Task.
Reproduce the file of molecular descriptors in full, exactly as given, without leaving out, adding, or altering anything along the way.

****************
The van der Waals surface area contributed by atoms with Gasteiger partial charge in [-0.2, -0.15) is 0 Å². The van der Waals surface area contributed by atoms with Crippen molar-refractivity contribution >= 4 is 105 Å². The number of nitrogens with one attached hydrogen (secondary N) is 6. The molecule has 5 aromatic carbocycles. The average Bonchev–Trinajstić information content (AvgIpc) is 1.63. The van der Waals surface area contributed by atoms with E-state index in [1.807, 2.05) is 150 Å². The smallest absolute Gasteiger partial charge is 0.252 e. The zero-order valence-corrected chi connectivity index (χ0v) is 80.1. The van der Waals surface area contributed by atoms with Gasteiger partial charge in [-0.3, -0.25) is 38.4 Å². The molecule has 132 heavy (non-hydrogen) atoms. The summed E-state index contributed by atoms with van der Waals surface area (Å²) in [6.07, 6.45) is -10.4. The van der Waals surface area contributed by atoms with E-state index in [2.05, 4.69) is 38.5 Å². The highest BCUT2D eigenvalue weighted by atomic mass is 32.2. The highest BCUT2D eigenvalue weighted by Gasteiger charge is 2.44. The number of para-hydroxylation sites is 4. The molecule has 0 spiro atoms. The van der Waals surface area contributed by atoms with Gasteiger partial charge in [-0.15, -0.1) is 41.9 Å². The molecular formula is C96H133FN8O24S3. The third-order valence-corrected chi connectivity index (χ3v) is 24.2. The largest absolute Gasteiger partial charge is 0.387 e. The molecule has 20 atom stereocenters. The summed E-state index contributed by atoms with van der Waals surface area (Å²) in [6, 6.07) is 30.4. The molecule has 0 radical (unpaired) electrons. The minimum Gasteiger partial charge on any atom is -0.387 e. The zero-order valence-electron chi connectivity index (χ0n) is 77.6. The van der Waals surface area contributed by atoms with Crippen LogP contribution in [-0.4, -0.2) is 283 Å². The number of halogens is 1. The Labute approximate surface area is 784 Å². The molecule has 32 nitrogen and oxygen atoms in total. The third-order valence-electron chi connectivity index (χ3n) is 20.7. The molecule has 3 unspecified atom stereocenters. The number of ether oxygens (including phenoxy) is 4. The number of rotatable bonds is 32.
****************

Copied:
The van der Waals surface area contributed by atoms with Gasteiger partial charge in [-0.2, -0.15) is 0 Å². The van der Waals surface area contributed by atoms with Crippen molar-refractivity contribution >= 4 is 105 Å². The number of nitrogens with one attached hydrogen (secondary N) is 6. The molecule has 5 aromatic carbocycles. The average Bonchev–Trinajstić information content (AvgIpc) is 1.63. The van der Waals surface area contributed by atoms with E-state index in [1.807, 2.05) is 150 Å². The smallest absolute Gasteiger partial charge is 0.252 e. The zero-order valence-corrected chi connectivity index (χ0v) is 80.1. The van der Waals surface area contributed by atoms with Gasteiger partial charge in [-0.3, -0.25) is 38.4 Å². The molecule has 132 heavy (non-hydrogen) atoms. The summed E-state index contributed by atoms with van der Waals surface area (Å²) in [6.07, 6.45) is -10.4. The van der Waals surface area contributed by atoms with E-state index in [2.05, 4.69) is 38.5 Å². The highest BCUT2D eigenvalue weighted by atomic mass is 32.2. The highest BCUT2D eigenvalue weighted by Gasteiger charge is 2.44. The number of para-hydroxylation sites is 4. The molecule has 0 spiro atoms. The van der Waals surface area contributed by atoms with Gasteiger partial charge in [-0.15, -0.1) is 41.9 Å². The molecular formula is C96H133FN8O24S3. The third-order valence-corrected chi connectivity index (χ3v) is 24.2. The largest absolute Gasteiger partial charge is 0.387 e. The molecule has 20 atom stereocenters. The summed E-state index contributed by atoms with van der Waals surface area (Å²) in [6, 6.07) is 30.4. The molecule has 0 radical (unpaired) electrons. The minimum Gasteiger partial charge on any atom is -0.387 e. The zero-order valence-electron chi connectivity index (χ0n) is 77.6. The van der Waals surface area contributed by atoms with Crippen LogP contribution in [-0.4, -0.2) is 283 Å². The number of halogens is 1. The Labute approximate surface area is 784 Å². The molecule has 32 nitrogen and oxygen atoms in total. The third-order valence-electron chi connectivity index (χ3n) is 20.7. The molecule has 3 unspecified atom stereocenters. The number of ether oxygens (including phenoxy) is 4. The number of rotatable bonds is 32.